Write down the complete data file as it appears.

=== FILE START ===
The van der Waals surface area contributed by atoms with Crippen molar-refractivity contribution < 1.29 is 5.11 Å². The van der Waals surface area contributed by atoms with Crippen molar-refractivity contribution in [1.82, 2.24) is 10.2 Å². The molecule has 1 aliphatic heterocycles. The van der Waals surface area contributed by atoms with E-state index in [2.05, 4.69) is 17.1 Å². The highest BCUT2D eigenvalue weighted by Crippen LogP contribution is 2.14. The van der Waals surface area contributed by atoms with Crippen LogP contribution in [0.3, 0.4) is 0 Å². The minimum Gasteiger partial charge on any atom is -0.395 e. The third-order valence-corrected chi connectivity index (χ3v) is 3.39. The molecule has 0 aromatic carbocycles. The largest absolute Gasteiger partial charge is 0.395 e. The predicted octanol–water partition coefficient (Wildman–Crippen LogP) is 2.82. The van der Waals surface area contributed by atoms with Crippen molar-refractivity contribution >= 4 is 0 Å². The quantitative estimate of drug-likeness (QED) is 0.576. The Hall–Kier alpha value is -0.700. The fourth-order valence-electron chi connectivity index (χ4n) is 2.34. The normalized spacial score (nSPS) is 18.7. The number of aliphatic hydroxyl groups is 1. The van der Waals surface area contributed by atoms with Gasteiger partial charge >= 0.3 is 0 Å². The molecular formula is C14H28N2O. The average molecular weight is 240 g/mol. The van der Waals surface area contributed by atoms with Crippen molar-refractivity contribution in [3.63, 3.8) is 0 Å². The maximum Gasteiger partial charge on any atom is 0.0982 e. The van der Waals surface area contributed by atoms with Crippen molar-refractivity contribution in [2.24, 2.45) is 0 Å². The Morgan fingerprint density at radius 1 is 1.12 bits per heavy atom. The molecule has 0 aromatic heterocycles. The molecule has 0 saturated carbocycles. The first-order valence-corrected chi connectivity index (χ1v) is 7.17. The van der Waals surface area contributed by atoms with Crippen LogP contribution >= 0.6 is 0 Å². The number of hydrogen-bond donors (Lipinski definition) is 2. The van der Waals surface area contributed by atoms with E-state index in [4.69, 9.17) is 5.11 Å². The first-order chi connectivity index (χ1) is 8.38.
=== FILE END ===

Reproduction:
The van der Waals surface area contributed by atoms with Crippen molar-refractivity contribution < 1.29 is 5.11 Å². The van der Waals surface area contributed by atoms with Crippen molar-refractivity contribution in [1.82, 2.24) is 10.2 Å². The molecule has 1 aliphatic heterocycles. The van der Waals surface area contributed by atoms with E-state index in [2.05, 4.69) is 17.1 Å². The highest BCUT2D eigenvalue weighted by Crippen LogP contribution is 2.14. The van der Waals surface area contributed by atoms with Crippen LogP contribution in [0.3, 0.4) is 0 Å². The minimum Gasteiger partial charge on any atom is -0.395 e. The third-order valence-corrected chi connectivity index (χ3v) is 3.39. The molecule has 0 aromatic carbocycles. The largest absolute Gasteiger partial charge is 0.395 e. The predicted octanol–water partition coefficient (Wildman–Crippen LogP) is 2.82. The van der Waals surface area contributed by atoms with Crippen molar-refractivity contribution >= 4 is 0 Å². The quantitative estimate of drug-likeness (QED) is 0.576. The Hall–Kier alpha value is -0.700. The fourth-order valence-electron chi connectivity index (χ4n) is 2.34. The normalized spacial score (nSPS) is 18.7. The number of aliphatic hydroxyl groups is 1. The van der Waals surface area contributed by atoms with Gasteiger partial charge >= 0.3 is 0 Å². The molecular formula is C14H28N2O. The average molecular weight is 240 g/mol. The van der Waals surface area contributed by atoms with Crippen molar-refractivity contribution in [3.63, 3.8) is 0 Å². The maximum Gasteiger partial charge on any atom is 0.0982 e. The van der Waals surface area contributed by atoms with Crippen molar-refractivity contribution in [2.24, 2.45) is 0 Å². The Morgan fingerprint density at radius 1 is 1.12 bits per heavy atom. The molecule has 0 aromatic heterocycles. The molecule has 0 saturated carbocycles. The first-order valence-corrected chi connectivity index (χ1v) is 7.17. The van der Waals surface area contributed by atoms with Crippen LogP contribution >= 0.6 is 0 Å². The number of hydrogen-bond donors (Lipinski definition) is 2. The van der Waals surface area contributed by atoms with E-state index in [4.69, 9.17) is 5.11 Å². The first-order chi connectivity index (χ1) is 8.38.